Recently a friend opened up to me about her anxiety over her son being in a lacrosse “funk” and suffering from low self-esteem. My first reaction was to say, “Oh, he's just having a few bad games. He will get over it soon.” I quickly realized that wouldn't be the best way for me to respond. Over my 20 year coaching career, one of the most reoccurring conversations I have had with parents is about the growing phases and puberty and how that may adversely affect their child's athletics. This “funk” my friend's son was having sounded like the classic issue many 11-15 year olds encounter in youth sports—what I refer to as the “suck phase.”
Between the ages of 11-15, most kids go through several growth spurts and major body changes due to puberty. These changes can drastically change your child's body,their coordination, and proprioception as they adapt to and learn their new bodies, which can very quickly and dramatically change your child's performance on the field, in the pool, or on the court. Not only does your child's body change, but, for many, I see a big change in mindset, self-esteem, and interest in the sport. Growth phases bring about both positive and negative change. Athletes get the benefits in body size, hormones, muscle strength, power, and cognitive abilities, but also may see a temporary decline in balance, body control, and subsequently self-esteem. Because of the quick changes in height and weight, arm length, and leg length, athletes often seem clumsy, uncoordinated, unable to throw and catch as well, and slower running and reacting because their brains have not adjusted yet to these drastic body changes. This decline in performance is why the average ages for kids to quit their sport or to lose interest in their sport is between 12-15. Your athlete's self-esteem can take a major hit during these growing phases, and the best way to combat that is to have open conversations with your child about how growing can change the way they perform. Knowledge is what can help your child get through the “suck phase” which is simply a natural phase of athletics.
If you are like most parents, you want your child to succeed at every game and competition. We all do! I love it when I see my son ripping a goal and making an awesome play on the field. Our kids all know we like them to perform well. But, when they start declining in their performance, especially if they are accustomed to being one of the better players, they will really take a “suck phase” personally and emotionally. As parents and coaches, it is our job to be informed and aware of when things don't seem right and to step in to teach our kids how to mentally get through a growth phase so that they don't take major hits on their self-esteem, mental toughness, and maybe even lose interest in the sport all together. Oftentimes, the kids who were the best at 10, 11, 12, are not the kids making the varsity team in high school. Puberty almost wipes the slate clean, and it is fun to watch who makes it out on the other side tougher, stronger, and more passionate for the sport as their genetics manifests itself. You may be surprised at who is the best player at 16, 17, and 18 years old. A huge determining factor to success is how these growing years are treated. It's up to parents and coaches to properly prepare and navigate these pivotal adolescent years with our athletes.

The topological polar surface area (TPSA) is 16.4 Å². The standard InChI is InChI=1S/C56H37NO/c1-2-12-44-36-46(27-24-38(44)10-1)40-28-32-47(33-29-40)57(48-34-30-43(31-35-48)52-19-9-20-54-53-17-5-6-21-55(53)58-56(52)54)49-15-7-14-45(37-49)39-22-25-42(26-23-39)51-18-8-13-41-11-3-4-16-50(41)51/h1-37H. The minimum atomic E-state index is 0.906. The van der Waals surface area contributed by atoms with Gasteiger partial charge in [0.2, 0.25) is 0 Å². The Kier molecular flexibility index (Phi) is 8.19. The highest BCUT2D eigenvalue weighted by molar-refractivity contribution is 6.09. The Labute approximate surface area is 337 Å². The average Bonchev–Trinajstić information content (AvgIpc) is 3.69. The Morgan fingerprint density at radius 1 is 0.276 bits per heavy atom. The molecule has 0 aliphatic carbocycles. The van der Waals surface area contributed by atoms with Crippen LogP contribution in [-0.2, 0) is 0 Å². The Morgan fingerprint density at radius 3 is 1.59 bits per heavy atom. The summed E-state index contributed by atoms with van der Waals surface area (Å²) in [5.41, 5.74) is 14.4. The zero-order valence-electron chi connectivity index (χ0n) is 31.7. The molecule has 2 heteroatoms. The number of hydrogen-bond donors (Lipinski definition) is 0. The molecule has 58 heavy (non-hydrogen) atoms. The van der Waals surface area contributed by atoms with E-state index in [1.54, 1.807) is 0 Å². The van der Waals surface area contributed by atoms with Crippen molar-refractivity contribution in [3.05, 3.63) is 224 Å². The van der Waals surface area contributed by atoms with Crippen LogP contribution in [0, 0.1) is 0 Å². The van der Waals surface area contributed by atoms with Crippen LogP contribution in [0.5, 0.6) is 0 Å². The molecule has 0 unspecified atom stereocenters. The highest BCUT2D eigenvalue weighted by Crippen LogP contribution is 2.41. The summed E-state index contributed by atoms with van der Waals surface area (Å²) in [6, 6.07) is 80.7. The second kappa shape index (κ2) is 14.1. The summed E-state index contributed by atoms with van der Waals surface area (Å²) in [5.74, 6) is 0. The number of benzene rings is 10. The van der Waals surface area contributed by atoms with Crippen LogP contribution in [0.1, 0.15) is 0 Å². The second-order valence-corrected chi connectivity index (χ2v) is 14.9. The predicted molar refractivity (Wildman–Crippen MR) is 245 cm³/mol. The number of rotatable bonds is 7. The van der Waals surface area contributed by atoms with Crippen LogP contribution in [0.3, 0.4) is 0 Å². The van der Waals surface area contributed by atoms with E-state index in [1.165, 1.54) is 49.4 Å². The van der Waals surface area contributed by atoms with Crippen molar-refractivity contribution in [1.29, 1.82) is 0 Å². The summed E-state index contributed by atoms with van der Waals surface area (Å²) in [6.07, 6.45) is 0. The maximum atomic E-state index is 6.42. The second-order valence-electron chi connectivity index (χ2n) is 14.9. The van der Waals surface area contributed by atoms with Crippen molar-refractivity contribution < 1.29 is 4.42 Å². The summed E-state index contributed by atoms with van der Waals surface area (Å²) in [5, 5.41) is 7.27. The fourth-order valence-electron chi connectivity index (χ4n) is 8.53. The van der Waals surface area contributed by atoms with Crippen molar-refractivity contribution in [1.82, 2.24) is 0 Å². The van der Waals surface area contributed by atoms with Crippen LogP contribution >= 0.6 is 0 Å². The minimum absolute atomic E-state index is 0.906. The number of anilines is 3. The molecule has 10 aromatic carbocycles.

Every athlete is different, and every athlete responds to different approaches when it comes to guidance and motivation. Over my 20+ years of coaching youth sports, I've been able to successfully help hundreds of kids move through the “suck phases” and come out on the other side mentally strong and hungry for more development and success. Here are some of my best words of wisdom I can pass on to you to use with your team and your child at home.
YOU MUST FIRST ACCEPT YOUR CHILD'S “SUCK”---This one is simple, but the most important. You must accept the changes in your child. Not just their physical changes, but their performance changes. We could write a whole other piece on how your attitude affects your child's performance, but I won't go there today. If you accept the changes and truly show an attitude of encouragement instead of disappointment for the “suck,” then your athlete is WAY more likely to accept the changes too and not let it affect their self-esteem. Remember, this is your child's athletic career, not yours. Their performance should not have any bearing on your own self-esteem. It is your job to be their biggest cheerleader, teacher, and ally no matter how they are performing in their sport. Help them understand and give them a feeling of safety. If you accept the “suck” they will most likely accept the “suck” too. This should not be an excuse to not put the work in, rather an awareness of the acute physiology of the situation.
KNOWLEDGE—Knowledge is power! Talk to your athlete and let them know that sometimes “sucking” is part of the process. Being open with your athlete regardless of whether they are seeing any change in their performance at the time will help them know what may be coming, or help them through a tougher time they are experiencing presently. If your athlete knows that what they are experiencing is normal, they are more inclined to accept the process and not take it so personally. Give them facts, not opinions, about the science behind what they are experiencing and that it is all a part of the growing process. Encourage them by explaining to them all the performance benefits they may gain on the other side of all this growing and changing if they stick with it and remain mentally tough.